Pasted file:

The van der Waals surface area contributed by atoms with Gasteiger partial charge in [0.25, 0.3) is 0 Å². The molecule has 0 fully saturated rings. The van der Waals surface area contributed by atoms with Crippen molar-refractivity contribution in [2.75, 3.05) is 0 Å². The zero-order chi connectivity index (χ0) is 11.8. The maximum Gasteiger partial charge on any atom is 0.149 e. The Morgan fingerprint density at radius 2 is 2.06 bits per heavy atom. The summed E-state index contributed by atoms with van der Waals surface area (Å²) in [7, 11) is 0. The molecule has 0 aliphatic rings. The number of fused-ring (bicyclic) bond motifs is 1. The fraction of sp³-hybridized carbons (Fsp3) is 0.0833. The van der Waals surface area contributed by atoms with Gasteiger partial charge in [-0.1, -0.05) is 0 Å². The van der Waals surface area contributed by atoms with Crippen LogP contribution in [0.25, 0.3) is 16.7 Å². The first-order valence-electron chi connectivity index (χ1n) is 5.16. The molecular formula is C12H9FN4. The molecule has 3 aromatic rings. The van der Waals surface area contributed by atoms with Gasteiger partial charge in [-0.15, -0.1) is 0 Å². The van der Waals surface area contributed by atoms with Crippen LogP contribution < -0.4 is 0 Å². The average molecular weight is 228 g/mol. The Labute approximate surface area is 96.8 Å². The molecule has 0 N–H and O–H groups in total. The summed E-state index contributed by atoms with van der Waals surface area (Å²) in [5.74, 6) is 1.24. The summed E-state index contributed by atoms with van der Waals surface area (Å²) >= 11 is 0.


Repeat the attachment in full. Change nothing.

The van der Waals surface area contributed by atoms with Gasteiger partial charge in [0.25, 0.3) is 0 Å². The molecule has 0 fully saturated rings. The van der Waals surface area contributed by atoms with Crippen molar-refractivity contribution in [2.75, 3.05) is 0 Å². The zero-order chi connectivity index (χ0) is 11.8. The maximum Gasteiger partial charge on any atom is 0.149 e. The Morgan fingerprint density at radius 2 is 2.06 bits per heavy atom. The summed E-state index contributed by atoms with van der Waals surface area (Å²) in [7, 11) is 0. The molecule has 0 aliphatic rings. The number of fused-ring (bicyclic) bond motifs is 1. The fraction of sp³-hybridized carbons (Fsp3) is 0.0833. The van der Waals surface area contributed by atoms with Gasteiger partial charge in [-0.1, -0.05) is 0 Å². The van der Waals surface area contributed by atoms with Crippen LogP contribution in [0.25, 0.3) is 16.7 Å². The first-order valence-electron chi connectivity index (χ1n) is 5.16. The molecular formula is C12H9FN4. The molecule has 3 aromatic rings. The van der Waals surface area contributed by atoms with Gasteiger partial charge in [-0.15, -0.1) is 0 Å². The van der Waals surface area contributed by atoms with Crippen LogP contribution < -0.4 is 0 Å². The average molecular weight is 228 g/mol. The Labute approximate surface area is 96.8 Å². The molecule has 0 N–H and O–H groups in total. The summed E-state index contributed by atoms with van der Waals surface area (Å²) in [5.74, 6) is 1.24. The summed E-state index contributed by atoms with van der Waals surface area (Å²) >= 11 is 0.